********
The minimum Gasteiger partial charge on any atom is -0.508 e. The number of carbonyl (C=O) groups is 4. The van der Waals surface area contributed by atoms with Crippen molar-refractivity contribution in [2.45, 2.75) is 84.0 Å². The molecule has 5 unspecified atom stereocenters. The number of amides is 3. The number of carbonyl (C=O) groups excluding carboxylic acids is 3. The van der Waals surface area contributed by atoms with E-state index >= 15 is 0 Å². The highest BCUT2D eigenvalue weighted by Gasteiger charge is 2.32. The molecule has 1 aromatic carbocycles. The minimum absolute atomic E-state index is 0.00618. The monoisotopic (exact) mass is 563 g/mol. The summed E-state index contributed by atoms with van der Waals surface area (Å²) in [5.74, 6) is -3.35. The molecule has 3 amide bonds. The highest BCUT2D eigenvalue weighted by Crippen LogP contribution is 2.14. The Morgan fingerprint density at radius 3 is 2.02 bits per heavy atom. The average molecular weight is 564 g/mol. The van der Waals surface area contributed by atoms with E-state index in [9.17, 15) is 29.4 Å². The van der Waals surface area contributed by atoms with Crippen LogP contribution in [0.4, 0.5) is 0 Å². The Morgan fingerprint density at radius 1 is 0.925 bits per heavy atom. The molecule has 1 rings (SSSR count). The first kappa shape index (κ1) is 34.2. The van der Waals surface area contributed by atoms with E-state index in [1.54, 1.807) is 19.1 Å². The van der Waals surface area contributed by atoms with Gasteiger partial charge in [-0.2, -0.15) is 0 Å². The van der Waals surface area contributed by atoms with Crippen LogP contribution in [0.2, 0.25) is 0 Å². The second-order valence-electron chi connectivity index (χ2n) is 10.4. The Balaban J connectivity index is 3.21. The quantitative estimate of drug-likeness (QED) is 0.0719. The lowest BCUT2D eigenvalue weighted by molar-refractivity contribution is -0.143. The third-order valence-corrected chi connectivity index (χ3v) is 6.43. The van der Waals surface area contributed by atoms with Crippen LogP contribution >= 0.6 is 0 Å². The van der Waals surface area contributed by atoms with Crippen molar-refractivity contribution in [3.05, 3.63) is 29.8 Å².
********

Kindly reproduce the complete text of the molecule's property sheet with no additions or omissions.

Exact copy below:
The minimum Gasteiger partial charge on any atom is -0.508 e. The number of carbonyl (C=O) groups is 4. The van der Waals surface area contributed by atoms with Crippen molar-refractivity contribution in [2.45, 2.75) is 84.0 Å². The molecule has 5 unspecified atom stereocenters. The number of amides is 3. The number of carbonyl (C=O) groups excluding carboxylic acids is 3. The van der Waals surface area contributed by atoms with E-state index >= 15 is 0 Å². The highest BCUT2D eigenvalue weighted by Gasteiger charge is 2.32. The molecule has 1 aromatic carbocycles. The minimum absolute atomic E-state index is 0.00618. The monoisotopic (exact) mass is 563 g/mol. The summed E-state index contributed by atoms with van der Waals surface area (Å²) in [5.74, 6) is -3.35. The molecule has 3 amide bonds. The highest BCUT2D eigenvalue weighted by Crippen LogP contribution is 2.14. The Morgan fingerprint density at radius 3 is 2.02 bits per heavy atom. The average molecular weight is 564 g/mol. The van der Waals surface area contributed by atoms with E-state index in [9.17, 15) is 29.4 Å². The van der Waals surface area contributed by atoms with Crippen LogP contribution in [0.4, 0.5) is 0 Å². The Morgan fingerprint density at radius 1 is 0.925 bits per heavy atom. The molecule has 1 rings (SSSR count). The first kappa shape index (κ1) is 34.2. The van der Waals surface area contributed by atoms with E-state index in [1.54, 1.807) is 19.1 Å². The van der Waals surface area contributed by atoms with Gasteiger partial charge in [-0.2, -0.15) is 0 Å². The van der Waals surface area contributed by atoms with Crippen LogP contribution in [0.2, 0.25) is 0 Å². The second-order valence-electron chi connectivity index (χ2n) is 10.4. The Balaban J connectivity index is 3.21. The quantitative estimate of drug-likeness (QED) is 0.0719. The lowest BCUT2D eigenvalue weighted by molar-refractivity contribution is -0.143. The third-order valence-corrected chi connectivity index (χ3v) is 6.43. The van der Waals surface area contributed by atoms with Crippen LogP contribution >= 0.6 is 0 Å². The van der Waals surface area contributed by atoms with Crippen molar-refractivity contribution in [3.05, 3.63) is 29.8 Å².